Continuous personal development is fundamental to career growth, professional satisfaction, and having a broader impact in the world. Yet, failure rates remain alarmingly high. It may be due to a lack of commitment or to choosing development areas that are overly corrective rather than focusing on strengths. A dangerously flawed assumption undergirds these explanations. They infer that an individual’s development happens…individually. Despite our common cultural notion of “se
Why does social intelligence emerge as the make-or-break leadership skill set? For one, leadership is the art of accomplishing goals through other people. As I’ve written with my colleague Richard Boyatzis, technical skills and self-mastery alone allow you to be an outstanding individual contributor. But to lead, you need an additional interpersonal skill set: you’ve got to listen, communicate, persuade, collaborate. Read this classic article, which dates back to 2011, but is
In a world where the average employee sends and receives 122 emails per day and attends an average of 62 meetings per month, your boss or HR leadership simply doesn’t have the time or bandwidth to properly think through how best to deploy your talents moving forward. Instead, we have to take control of our career planning to ensure we’re putting ourselves in position for long-term growth. Here are four ways to become more strategic about the process. Read more...
Companies deliver superior results when executives manage for long-term value creation and resist pressure from analysts and investors to focus excessively on meeting Wall Street’s quarterly earnings expectations. This has long seemed intuitively true to us. We’ve seen companies such as Unilever, AT&T, and Amazon succeed by sticking resolutely to a long-term view. And yet we have not had the comprehensive data needed to quantify the payoff from managing for the long term — un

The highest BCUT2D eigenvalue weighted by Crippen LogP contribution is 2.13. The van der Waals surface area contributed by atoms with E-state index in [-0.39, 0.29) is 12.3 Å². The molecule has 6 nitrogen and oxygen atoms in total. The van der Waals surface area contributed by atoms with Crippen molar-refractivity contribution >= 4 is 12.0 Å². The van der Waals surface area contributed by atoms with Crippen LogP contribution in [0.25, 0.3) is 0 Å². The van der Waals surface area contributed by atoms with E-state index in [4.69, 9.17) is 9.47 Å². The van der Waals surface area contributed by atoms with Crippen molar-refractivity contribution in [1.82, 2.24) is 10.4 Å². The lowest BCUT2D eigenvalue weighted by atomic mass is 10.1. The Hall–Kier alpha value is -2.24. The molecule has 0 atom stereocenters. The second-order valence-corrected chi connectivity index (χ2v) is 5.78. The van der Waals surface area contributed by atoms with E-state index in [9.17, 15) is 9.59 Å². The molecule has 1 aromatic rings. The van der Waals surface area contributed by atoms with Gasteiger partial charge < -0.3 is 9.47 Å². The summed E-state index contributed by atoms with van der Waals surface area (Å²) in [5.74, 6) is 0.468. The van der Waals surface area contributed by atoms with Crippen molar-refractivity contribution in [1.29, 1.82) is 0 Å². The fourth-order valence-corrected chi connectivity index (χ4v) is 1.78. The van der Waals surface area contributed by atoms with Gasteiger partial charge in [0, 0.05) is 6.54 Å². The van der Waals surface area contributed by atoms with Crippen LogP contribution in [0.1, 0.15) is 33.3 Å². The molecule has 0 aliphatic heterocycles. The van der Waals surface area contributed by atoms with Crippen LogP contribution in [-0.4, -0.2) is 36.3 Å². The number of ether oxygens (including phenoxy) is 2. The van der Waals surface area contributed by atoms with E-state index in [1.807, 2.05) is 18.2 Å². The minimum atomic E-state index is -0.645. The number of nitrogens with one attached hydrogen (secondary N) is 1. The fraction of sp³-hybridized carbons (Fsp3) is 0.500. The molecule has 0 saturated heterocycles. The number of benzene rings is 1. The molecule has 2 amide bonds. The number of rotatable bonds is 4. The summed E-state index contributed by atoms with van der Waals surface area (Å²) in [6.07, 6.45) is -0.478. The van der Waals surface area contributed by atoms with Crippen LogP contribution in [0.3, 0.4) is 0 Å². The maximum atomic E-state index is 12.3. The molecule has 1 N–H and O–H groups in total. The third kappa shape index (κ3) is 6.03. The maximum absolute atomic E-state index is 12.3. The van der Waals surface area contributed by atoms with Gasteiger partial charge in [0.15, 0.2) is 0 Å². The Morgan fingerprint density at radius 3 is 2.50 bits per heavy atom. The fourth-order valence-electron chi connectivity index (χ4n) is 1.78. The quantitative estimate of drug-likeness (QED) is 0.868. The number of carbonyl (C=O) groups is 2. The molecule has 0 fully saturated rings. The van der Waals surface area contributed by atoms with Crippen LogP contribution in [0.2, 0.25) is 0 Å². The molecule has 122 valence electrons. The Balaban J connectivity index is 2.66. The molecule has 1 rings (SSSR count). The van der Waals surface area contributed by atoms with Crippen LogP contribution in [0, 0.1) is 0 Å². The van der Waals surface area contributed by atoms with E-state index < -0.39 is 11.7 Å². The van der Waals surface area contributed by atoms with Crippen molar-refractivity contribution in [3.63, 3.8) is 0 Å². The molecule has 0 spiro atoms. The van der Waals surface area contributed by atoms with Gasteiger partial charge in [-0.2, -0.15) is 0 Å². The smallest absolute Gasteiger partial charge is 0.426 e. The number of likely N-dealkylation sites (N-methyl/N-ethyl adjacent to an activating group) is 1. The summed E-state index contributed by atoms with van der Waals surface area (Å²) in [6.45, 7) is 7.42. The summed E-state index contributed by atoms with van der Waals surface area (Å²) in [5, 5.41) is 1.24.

Esther is a well-liked manager of a small team. Kind and respectful, she is sensitive to the needs of others. She is a problem solver; she tends to see setbacks as opportunities. She’s always engaged and is a source of calm to her colleagues. It’s strange, though — even with her positive outlook, Esther is starting to feel stuck in her career. She just hasn’t been able to demonstrate the kind of performance her company is looking for. So much for emotional intelligence, she’s
You know that colleague: the one who acts a certain way when your boss is in the room but sings a completely different tune when you’re alone. This can be especially frustrating when your boss is blind to this chameleon-like behavior and gives your colleague praise or even promotions. You may be tempted to call out the inconsistent behavior, but before you do anything, take the time to understand why the person behaves the way they do and what can you do about it. Read more..
I’m in a crunch. This is the month where many important projects and engagements from the year are culminating and converging, and boy am I feeling the pain! In my body, it feels like walls are closing in and blinders are forming alongside of my head. If you can identify with this scenario, you will be relieved to know that there are mechanisms to counter this feeling and keep your sanity. Read more...
Searching for the next generation of business leaders represents one of the biggest headaches for any organization. Most, in our experience, rely on development programs that rotate visible high fliers, emphasizing the importance of leadership attributes such as integrity, collaboration, a results-driven orientation, and customer-oriented behavior. Many, understandably, also look outside the organization. Far fewer, though, scan systematically for the hidden talent that often